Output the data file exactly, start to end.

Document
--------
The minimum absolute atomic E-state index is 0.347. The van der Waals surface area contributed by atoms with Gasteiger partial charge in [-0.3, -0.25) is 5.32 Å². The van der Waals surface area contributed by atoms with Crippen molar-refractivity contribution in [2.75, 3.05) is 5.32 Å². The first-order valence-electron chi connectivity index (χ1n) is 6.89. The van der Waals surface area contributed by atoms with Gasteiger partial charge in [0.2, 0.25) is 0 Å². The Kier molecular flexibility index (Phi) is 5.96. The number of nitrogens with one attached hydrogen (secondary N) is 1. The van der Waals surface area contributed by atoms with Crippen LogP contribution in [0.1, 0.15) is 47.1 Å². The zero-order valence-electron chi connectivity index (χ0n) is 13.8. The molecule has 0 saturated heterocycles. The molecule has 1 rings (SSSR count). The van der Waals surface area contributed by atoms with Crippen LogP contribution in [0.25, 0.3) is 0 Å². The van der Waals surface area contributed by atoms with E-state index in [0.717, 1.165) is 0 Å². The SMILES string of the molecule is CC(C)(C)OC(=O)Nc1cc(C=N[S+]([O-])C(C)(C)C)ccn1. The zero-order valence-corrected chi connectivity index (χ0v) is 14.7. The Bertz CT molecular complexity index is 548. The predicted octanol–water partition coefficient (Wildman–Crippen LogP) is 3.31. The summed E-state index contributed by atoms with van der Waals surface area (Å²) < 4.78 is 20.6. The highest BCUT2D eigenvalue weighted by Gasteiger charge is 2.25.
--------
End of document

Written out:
The minimum absolute atomic E-state index is 0.347. The van der Waals surface area contributed by atoms with Gasteiger partial charge in [-0.3, -0.25) is 5.32 Å². The van der Waals surface area contributed by atoms with Crippen molar-refractivity contribution in [2.75, 3.05) is 5.32 Å². The first-order valence-electron chi connectivity index (χ1n) is 6.89. The van der Waals surface area contributed by atoms with Gasteiger partial charge in [0.2, 0.25) is 0 Å². The Kier molecular flexibility index (Phi) is 5.96. The number of nitrogens with one attached hydrogen (secondary N) is 1. The van der Waals surface area contributed by atoms with Crippen LogP contribution in [0.1, 0.15) is 47.1 Å². The zero-order valence-electron chi connectivity index (χ0n) is 13.8. The molecule has 0 saturated heterocycles. The molecule has 1 rings (SSSR count). The van der Waals surface area contributed by atoms with Crippen LogP contribution in [0.25, 0.3) is 0 Å². The van der Waals surface area contributed by atoms with E-state index in [0.717, 1.165) is 0 Å². The SMILES string of the molecule is CC(C)(C)OC(=O)Nc1cc(C=N[S+]([O-])C(C)(C)C)ccn1. The zero-order valence-corrected chi connectivity index (χ0v) is 14.7. The Bertz CT molecular complexity index is 548. The predicted octanol–water partition coefficient (Wildman–Crippen LogP) is 3.31. The summed E-state index contributed by atoms with van der Waals surface area (Å²) < 4.78 is 20.6. The highest BCUT2D eigenvalue weighted by Gasteiger charge is 2.25.